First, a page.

Our first session focused on defense. I had complained that the players would cut my team too easily. Pessoa gave a simple antidote: I should jockey and try to maintain my form rather than give up my position to eagerly regain the ball. He also explained how some professionals hold the controller so that they can reach each button with minimal effort by adopting a hand position called a “claw”. While jockeying was a good part of my skill, it wasn’t to distort my hand so that it looked like a bird’s claw.

Pessoa also stated that if I wanted to get results like a pro, I had to treat the game like a pro, which he had to learn too. In the past, it wasn’t uncommon for Pessoa to be online when most of us were in bed, but he had succeeded in switching to a more regular sleep pattern – going to bed at 11 p.m. and waking up at 8 a.m.

While I had no problem with sleep, I played the game sporadically: every day but whenever the mood hit me. What I needed was structure. From then on, I played FIFA every weekday between 5 p.m. and 7 p.m. I played FIFA every weekend between 9 a.m. and 3 p.m. No matter what happened in my life, in the world, or how little I wanted to pick up the controller and play, I was playing.

“Even if you are a marathon runner, two hours are incredibly physically demanding, but mentally you don’t have to be fully focused all the time,” explains York-Peter Kloeppel, Mental Performance Manager at the Red Bull Athlete Performance Center

Run this game

Playing that amount of FIFA posed a new problem that was not technical, but physical. To be a professional FIFA player requires a lot of perseverance and concentration. As Pessoa put it, at a tournament, let your focus sink for a second and “You’re done”. Two or three games in a row was all I could usually do before my level dropped. So I spoke to York-Peter Kloeppel, Mental Performance Manager at the Red Bull Athlete Performance Center, to get some tips on how to get a mental head start.

Red Bulls athlete performance center in Salzburg, Austria

Kloeppel works to optimize the performance of athletes who compete in everything from ultra running to rugby, as well as esports stars like Pessoa. He explained how professional esports tournaments place a unique burden on athletes. “Even if you’re a marathon runner, two hours are incredibly exhausting, but you don’t have to be mentally focused all the time,” he explains.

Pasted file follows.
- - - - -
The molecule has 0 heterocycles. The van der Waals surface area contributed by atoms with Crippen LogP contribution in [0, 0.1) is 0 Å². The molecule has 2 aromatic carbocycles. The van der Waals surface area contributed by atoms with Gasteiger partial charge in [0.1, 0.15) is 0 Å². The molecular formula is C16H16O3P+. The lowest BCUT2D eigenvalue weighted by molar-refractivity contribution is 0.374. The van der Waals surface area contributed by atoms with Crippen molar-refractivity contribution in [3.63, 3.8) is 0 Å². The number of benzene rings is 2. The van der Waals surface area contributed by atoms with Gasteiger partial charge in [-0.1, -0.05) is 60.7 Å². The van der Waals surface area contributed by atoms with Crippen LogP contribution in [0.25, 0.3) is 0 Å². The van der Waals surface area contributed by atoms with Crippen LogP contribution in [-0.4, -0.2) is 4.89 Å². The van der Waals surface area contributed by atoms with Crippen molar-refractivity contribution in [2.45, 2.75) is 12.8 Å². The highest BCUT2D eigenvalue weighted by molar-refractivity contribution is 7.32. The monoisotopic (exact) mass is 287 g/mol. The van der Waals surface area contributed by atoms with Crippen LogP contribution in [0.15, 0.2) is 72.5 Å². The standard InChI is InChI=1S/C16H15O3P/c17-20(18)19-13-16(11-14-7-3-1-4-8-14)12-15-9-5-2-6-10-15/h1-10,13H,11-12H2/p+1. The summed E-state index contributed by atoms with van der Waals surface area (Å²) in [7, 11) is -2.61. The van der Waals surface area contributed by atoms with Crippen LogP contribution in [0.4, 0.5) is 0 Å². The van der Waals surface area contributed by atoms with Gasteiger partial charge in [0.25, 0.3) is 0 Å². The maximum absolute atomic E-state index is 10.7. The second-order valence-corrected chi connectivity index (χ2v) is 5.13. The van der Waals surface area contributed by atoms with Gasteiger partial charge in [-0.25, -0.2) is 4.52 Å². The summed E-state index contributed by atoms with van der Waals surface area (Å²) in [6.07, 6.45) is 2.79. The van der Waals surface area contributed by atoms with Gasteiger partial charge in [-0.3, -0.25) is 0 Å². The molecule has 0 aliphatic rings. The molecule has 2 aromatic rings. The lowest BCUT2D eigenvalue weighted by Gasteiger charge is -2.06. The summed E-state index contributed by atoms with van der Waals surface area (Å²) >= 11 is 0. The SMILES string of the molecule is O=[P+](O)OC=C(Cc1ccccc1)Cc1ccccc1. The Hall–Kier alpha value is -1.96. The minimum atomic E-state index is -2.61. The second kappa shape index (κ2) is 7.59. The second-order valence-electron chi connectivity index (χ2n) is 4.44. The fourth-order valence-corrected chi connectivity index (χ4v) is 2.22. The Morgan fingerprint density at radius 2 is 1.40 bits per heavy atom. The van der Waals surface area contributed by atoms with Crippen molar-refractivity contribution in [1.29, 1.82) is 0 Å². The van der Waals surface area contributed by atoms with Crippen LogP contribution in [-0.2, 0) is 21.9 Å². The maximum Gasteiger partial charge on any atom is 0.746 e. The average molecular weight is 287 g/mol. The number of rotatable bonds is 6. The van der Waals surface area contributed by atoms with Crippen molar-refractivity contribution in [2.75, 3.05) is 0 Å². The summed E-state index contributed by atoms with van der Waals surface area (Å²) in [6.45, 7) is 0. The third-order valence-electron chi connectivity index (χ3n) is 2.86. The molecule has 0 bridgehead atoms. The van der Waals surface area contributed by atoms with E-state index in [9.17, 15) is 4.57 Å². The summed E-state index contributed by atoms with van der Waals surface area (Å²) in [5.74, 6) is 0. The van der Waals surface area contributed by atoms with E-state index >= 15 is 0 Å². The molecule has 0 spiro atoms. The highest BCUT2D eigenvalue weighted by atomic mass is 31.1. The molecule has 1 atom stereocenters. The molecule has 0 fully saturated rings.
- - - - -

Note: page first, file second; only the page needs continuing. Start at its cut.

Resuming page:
In one of his studies at APC, Kloeppel tested the athletes’ reaction times before placing them on a treadmill for 30 minutes and testing again. After the athletes trained, he found that they were more alert and their reaction times had improved. So I started running or doing HIIT workouts before my FIFA meetings. I also used breaks in play – kicks, throw-ins and the minute-long halftime – as an opportunity to close my eyes and rest my thoughts. Those little techniques meant that I kept winning more and more games and on the last day before the Weekend League got the 2000 points I needed to sign up.

“After the athletes trained, he found they were more alert.”

Weekend league

In my first Weekend League game, I was three to zero before halftime, handing out the kind of chub I got a few weeks earlier. Unlike me, my opponent didn’t bother trying to make a comeback and the rage stopped soon after the third goal. If the rest of the Weekend League went like this, I’d easily win 30 out of 30 games.

That didn’t quite happen, but in those first ten games I won more than I lost and steadily increased the rankings of the Weekend League. My strategy of training and increasing my heart rate before starting my FIFA sessions seemed to be working. Until it didn’t happen.

I played the games in five-a-side and wanted to play 15 games on Saturday and Sunday, but in my last session on Saturday and my first session on Sunday I couldn’t buy a win.

The training before I started playing had stopped working. During one of our conversations, Pessoa had told me how Kloeppel had instructed him to have positive self-talk when he found himself in difficult moments during pro tournaments. I started yelling at myself during games telling myself I was a better player. with more experience than any of my competitors.

Combined with my other tactics, I took another five wins, giving me a record of 11 wins and 19 losses. Hardly good enough to get your attention on the stage, but enough to automatically qualify for the Weekend League next weekend.

After playing FIFA for three weeks without a break, treating the game like a second job, and constantly thinking about how to compete with the elite, this is an invitation I must respectfully decline.

However, if any of my friends are ready for a game, I’ll be ready when you are.